Is the rupee ‘weakening’?

CP CHANDRASEKHAR JAYATI GHOSH | Updated on January 19, 2018 Published on January 18, 2016

Beyond momentary concerns: A threatened remittance economy could hurt the rupee




The recent depreciation of the rupee against the dollar may not be a big worry, but likely shifts in our current and capital account could cause problems

Analysts and commentators are expressing much concern over the weakening rupee. Much of this is based on short-term trends possibly fuelled by capital exit in the context of the collapse in both oil prices and the Chinese stock market. For example, over the last two days of the week ending January 15, the rupee depreciated to the tune of 74 paise vis-à-vis the dollar, or by 1.1 per cent. That is indeed significant for a period as short as that.

But starting from these near-term trends, which are extrapolated to the longer term, the argument is that the rupee is in long-term decline.

The rupee, one report for example declared, had on January 15 touched a 28-month low relative to the dollar, suggesting that the depreciation is a long-term or possibly secular trend.

Relative to the dollar this does indeed seem true. From a level of ₹58.4 to the dollar in May 2014, the RBI’s reference rate fell to a low of ₹67 by mid-December 2015.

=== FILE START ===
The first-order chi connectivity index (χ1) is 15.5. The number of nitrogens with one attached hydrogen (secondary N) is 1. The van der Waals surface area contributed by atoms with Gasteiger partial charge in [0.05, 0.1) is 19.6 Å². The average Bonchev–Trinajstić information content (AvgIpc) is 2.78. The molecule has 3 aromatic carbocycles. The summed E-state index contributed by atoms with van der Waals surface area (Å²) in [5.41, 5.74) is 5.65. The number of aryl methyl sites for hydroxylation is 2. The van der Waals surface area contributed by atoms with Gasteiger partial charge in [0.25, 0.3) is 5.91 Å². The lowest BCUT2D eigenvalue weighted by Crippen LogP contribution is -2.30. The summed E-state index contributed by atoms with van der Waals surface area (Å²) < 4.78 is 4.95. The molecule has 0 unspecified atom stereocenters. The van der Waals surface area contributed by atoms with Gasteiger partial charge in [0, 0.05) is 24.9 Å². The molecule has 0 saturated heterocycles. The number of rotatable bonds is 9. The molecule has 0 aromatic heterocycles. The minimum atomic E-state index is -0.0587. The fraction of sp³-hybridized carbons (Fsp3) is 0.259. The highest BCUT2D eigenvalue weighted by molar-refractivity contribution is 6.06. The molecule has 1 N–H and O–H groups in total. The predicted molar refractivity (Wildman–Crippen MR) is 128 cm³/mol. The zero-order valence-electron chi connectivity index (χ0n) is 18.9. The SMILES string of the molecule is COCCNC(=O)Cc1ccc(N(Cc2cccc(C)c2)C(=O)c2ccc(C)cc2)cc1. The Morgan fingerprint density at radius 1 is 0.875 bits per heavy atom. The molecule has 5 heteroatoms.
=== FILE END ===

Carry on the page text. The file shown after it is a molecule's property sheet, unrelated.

Fall season

That is a sharp depreciation of 14.7 per cent over a year-and-a-half. But there are two points to be noted here.

First, while the rupee has depreciated vis-à-vis the dollar, it has not reflected any clear trend vis-à-vis the British pound (GBP) (Chart 1), with appreciation overall (Chart 2). Relative to the Euro and the Yen, too, the cumulative movement over 2014 and 2015 seems to be one of appreciation.

Overall, if we look at the end-2015 level relative to those a year and two years earlier, marginal appreciation vis-à-vis the GBP, significant appreciation vis-à-vis the euro and a mixed picture relative to the yen is what emerges.

Thus, the depreciation of the rupee is essentially against the dollar, though this does matter since most transactions in international trade are dominated in dollars.